Digging for copper predates European settlers in the Keweenaw by 7,000 years
KEWEENAW PENINSULA – The 1913-14 Copper Strike began 100 years ago today, but copper was mined or quarried as long ago as 7,000 years before European Americans began digging for the metal.
Susan Martin, retired professor from the Michigan Technological University Department of Social Science, has written a book about the use of copper by ancient people in the Lake Superior region.
She said the title of the book, “Wonderful Power,” was a term used by a 19th century Ojibwa man to describe copper.
“It helped people stay healthy,” she said. “It helped people hunt animals.”
Although copper artifacts themselves can’t be carbon dated, Martin said pieces of a wood handle in a copper arrowhead found in the Lake Superior region was dated to about 7,000 years ago.
“There’s pretty good evidence,” she said. “This was an artifact that was fully fashioned.”
Exactly who the people were who lived in the Lake Superior region, including the Keweenaw Peninsula, is uncertain, but they predated the current Ojibwa people living here now by thousands of years. When the last glacier retreated northward about 10,000 years ago, people would follow the migration of prey animals along the edge of the ice sheet, including in the area which is now the Upper Peninsula.
Martin said the people who made copper artifacts during the period 7,000 years ago did so because the chert used by other people to make tools, arrowheads and spear points weren’t available in the Keweenaw.
When the glacier retreated, Martin said it left rounded clumps of material called cobbles, which were used by the ancient people.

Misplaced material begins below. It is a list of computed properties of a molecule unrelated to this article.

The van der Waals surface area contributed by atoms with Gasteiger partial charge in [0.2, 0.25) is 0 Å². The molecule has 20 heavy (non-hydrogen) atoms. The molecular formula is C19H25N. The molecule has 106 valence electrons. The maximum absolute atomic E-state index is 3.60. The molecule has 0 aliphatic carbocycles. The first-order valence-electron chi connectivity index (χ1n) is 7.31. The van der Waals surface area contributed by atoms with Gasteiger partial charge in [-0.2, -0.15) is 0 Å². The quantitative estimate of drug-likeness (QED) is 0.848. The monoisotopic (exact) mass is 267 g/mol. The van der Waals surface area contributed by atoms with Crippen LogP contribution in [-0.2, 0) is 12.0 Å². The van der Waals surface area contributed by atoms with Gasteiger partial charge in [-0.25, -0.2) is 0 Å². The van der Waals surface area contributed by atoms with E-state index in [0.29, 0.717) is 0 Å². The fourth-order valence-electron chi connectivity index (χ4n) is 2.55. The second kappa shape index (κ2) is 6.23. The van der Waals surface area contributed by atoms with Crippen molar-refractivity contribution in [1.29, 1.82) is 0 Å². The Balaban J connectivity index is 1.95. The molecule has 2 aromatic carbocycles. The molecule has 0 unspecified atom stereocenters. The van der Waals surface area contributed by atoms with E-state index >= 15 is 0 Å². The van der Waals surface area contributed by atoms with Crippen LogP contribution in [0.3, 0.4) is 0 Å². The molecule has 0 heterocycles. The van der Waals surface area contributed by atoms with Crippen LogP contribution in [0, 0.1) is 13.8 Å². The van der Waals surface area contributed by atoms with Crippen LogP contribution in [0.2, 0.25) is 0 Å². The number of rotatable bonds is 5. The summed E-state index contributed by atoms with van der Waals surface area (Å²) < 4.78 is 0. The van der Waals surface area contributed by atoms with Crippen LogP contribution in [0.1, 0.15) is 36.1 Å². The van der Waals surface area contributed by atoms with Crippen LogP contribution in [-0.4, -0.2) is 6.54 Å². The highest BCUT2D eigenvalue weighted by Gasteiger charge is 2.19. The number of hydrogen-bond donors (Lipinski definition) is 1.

“Some of that includes cobbles of copper,” she said.
The copper made into artifacts by the ancient people in the Keweenaw wasn’t smelted, but rather it was cold hammered, a method used around the world for thousands of years. Rather than mining the copper, they worked shallow quarries.
“They did free up copper from the traprock,” she said.
Copper artifacts found, which are thought to have been made by the ancient people, Martin said, include axes, gouges, adzes, projectile points, beads and other ornaments.
“There’s hundreds of different functions,” she said. “(Some of them are) tools to make another tool.”
Although copper wasn’t necessary for the existence of the ancient people in the Keweenaw, Martin said it probably made their lives easier.
“It’s a good thing they had copper,” she said. “It’s a great material.”
Jo Urion, Keweenaw National Historical Park historian, said park officials work with tribal members whenever work is planned on properties that are eligible to be listed on the National Register of Historic Places, including archeological sites.
“We do want to incorporate and interpret more of the prehistory of the area, as well as American Indian history because this is not just a Euro-American history we’re talking about here,” she said.
Urion said the fact ancient people worked with copper for thousands of years is mentioned in the park’s enabling legislation in 1992.
“It’s a story we need to be telling,” she said.
Urion said KNHP has a funding request in for the creation of a traveling exhibit about Ojibwa use of copper, but it’s uncertain if that will happen.
“My fingers are crossed,” she said. “It’s definitely something we want to do.”
Jessica Koski, mining technical assistant for the Keweenaw Bay Indian Community, said copper has traditionally been an important part of Ojibway/Anishinaabe people of the Keweenaw, and it still is.
“I was taught by Anishinaabe elders that copper is an important element,” Koski said. “It was used to make tools, and serves as a conduit for energy and purifier of water. For instance, the Anishinaabe traditionally used copper for carrying water and we still use it today for water ceremonies and other ceremonies.”